By; Emily Mikwa
Today the County Department of Agriculture in Partnership the University of Nairobi and Mazingira Institute under the project AgriFoSe2030 organized a day’s workshop to give feedback and also get the views of the stakeholders dealing in Indigenous Vegetable value chain in a bid to focus on areas that deserve attention and try to address the needs.
The workshop was timely now that the team had done the needs assessment to understand the needs of the stakeholders and are now ready to get the feedback from the stakeholders that would inform the next direction, which is preparation of a training manual that outlines best production practices, value addition, food safety and preparations of the indigenous vegetables.
“The manual will also be a useful tool in training farmers, traders in ensuring increased productivity of indigenous vegetables and addressing food safety”. Said Dr. Samuel Omondi of Nairobi University
AgriFoSe 2030 is a two-year project 2021/2022, being carried out in both Kisumu and Nakuru counties. It focuses on governance of food systems and it targets three key stakeholders: small- holder farmers, small scale traders and extension workers within the African Indigenous Vegetables (Osuga- black night shade, Akeyo- Spider weed and Mrenda) taking the systems approach.
Further the project does not only look at the best production practices but also marketing, value addition, food safety and waste management. Additionally, it is pegged on the theory of change where mapping of activities is expected to bring change to the targeted actors who will in the long run have improved capacities to engage better in production and also involve in governance of food systems at the county level. This will eventually lead to better nutrition, food security and income within Kisumu County.
While presiding over the official opening of the workshop, the Chief Officer for Agriculture and Irrigation Dr. Omanga thanked the AgriFoSe 2030 team for the commendable work they are undertaking in the county to improve productivity and safety of the indigenous vegetables.
He highlighted that the focus should be directed to three main areas; addressing the issue of increased production that meets the market demands, on governance- how to coordinate the value chain activities of the indigenous vegetables to ensure market demands are met and also the issue of waste management to avoid losses.
He however challenged actors present in the workshop to investigate themselves concerning their roles on improvement of food systems in Kisumu to ensure food security.
He reiterated that the role of the County Government and the Development Partners is to create an enabling environment for value chain actors to thrive.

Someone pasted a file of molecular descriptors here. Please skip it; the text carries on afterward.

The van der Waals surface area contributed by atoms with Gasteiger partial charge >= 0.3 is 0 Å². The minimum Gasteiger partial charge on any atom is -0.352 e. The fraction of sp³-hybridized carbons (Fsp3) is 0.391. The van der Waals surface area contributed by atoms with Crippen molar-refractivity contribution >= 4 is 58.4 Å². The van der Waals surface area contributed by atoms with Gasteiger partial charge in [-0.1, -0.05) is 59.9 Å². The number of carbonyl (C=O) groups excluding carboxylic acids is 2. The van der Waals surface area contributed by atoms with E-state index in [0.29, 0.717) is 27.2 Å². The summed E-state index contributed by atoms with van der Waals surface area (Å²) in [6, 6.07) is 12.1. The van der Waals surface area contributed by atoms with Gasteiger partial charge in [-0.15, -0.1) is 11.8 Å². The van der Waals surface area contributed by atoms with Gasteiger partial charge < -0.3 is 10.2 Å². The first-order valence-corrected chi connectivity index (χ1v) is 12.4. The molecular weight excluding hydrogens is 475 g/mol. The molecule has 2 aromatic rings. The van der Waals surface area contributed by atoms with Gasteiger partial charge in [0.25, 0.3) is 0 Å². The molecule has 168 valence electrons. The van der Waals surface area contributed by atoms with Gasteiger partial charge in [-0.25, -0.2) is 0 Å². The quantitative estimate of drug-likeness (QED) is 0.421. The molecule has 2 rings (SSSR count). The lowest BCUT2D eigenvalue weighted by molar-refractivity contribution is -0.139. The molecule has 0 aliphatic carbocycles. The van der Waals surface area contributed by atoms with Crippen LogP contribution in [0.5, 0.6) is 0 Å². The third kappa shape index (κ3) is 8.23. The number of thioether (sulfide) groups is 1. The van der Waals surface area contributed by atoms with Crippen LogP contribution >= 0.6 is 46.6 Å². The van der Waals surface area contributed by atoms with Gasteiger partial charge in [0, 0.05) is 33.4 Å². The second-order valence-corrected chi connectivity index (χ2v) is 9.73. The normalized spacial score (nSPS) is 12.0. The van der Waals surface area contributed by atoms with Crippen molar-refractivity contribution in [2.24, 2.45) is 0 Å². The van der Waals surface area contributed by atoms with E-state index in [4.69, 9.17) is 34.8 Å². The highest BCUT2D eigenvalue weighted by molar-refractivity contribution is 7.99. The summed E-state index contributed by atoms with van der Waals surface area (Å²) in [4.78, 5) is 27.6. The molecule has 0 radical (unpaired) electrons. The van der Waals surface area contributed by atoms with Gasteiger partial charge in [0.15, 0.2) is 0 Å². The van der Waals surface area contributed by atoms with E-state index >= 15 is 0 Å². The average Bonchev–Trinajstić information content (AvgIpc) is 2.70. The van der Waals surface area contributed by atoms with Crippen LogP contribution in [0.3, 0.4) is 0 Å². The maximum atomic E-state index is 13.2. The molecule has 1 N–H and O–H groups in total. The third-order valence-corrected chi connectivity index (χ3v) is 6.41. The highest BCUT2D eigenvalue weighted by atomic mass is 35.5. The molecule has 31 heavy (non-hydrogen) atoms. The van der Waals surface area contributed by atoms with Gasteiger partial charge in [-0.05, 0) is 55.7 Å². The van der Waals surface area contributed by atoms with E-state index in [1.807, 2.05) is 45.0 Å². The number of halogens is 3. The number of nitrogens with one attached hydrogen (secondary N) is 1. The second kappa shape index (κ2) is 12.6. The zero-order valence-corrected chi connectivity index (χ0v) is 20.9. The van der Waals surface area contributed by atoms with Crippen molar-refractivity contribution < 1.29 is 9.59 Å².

Concerning Actors in the food systems, Mr. Samuel Ikua of mazingira Institute explained the complementary roles of all the actors in the value chain which was depicted in the food system mechanism diagram.
Professor Cecelia Onyango of Nairobi University underscored the significance of promoting indigenous vegetables that have high nutrients, less inputs, the high returns, and its contribution to urban and peri urban food security.
She cautioned the actors that handling of the vegetables will determine the value and advised that following proper ways in production is key.
Proper quantities of manure whether organic or inorganic is important in determining the concentration of nitrates on the plant leaves. “There is need to improve yield but maintain the quality and sustain the environment”. Said Professor Cecelia.
She challenged the participants on ensuring availability of quality seeds that produce safe vegetables which she said can be done through informal seed sharing in order to retain the original quality.
The production and handling practice she said are major threats changing the taste of vegetables. Knowing the condition of the soil in terms of heavy metals, pests and nitrogen concentration are major concerns in promoting food security and income.
According to Madam Winnie, a health practitioner, consuming vegetables as green as they are providing enough nutrients hence the communities should be sensitized targeting different population on the different cooking methods and how they impact on the food nutrients.
Professor Samuel Owuor from the University of Nairobi, gave highlights on the perspectives of urban food systems governance, challenging the actors to be at the center stage of sharing ideas and minimizing the risks to get what they need.
He outlined some of the developments that are realized out of urban food governance such as food availability, affordability, diversity, safety. Health and nutrition among others, while the urban food systems governance he said improves household incomes, food security, urban food environment and consumer outlets.
Dr. Samuel Omondi of Nairobi University in his closing remarks outlined the next activities to be scheduled such as convening a consultative meeting with the County government, conducting project awareness meeting with the small- holder farmers and the small scale traders. Plans are also in place to train stakeholders on food systems governance and conduct a food value chain study.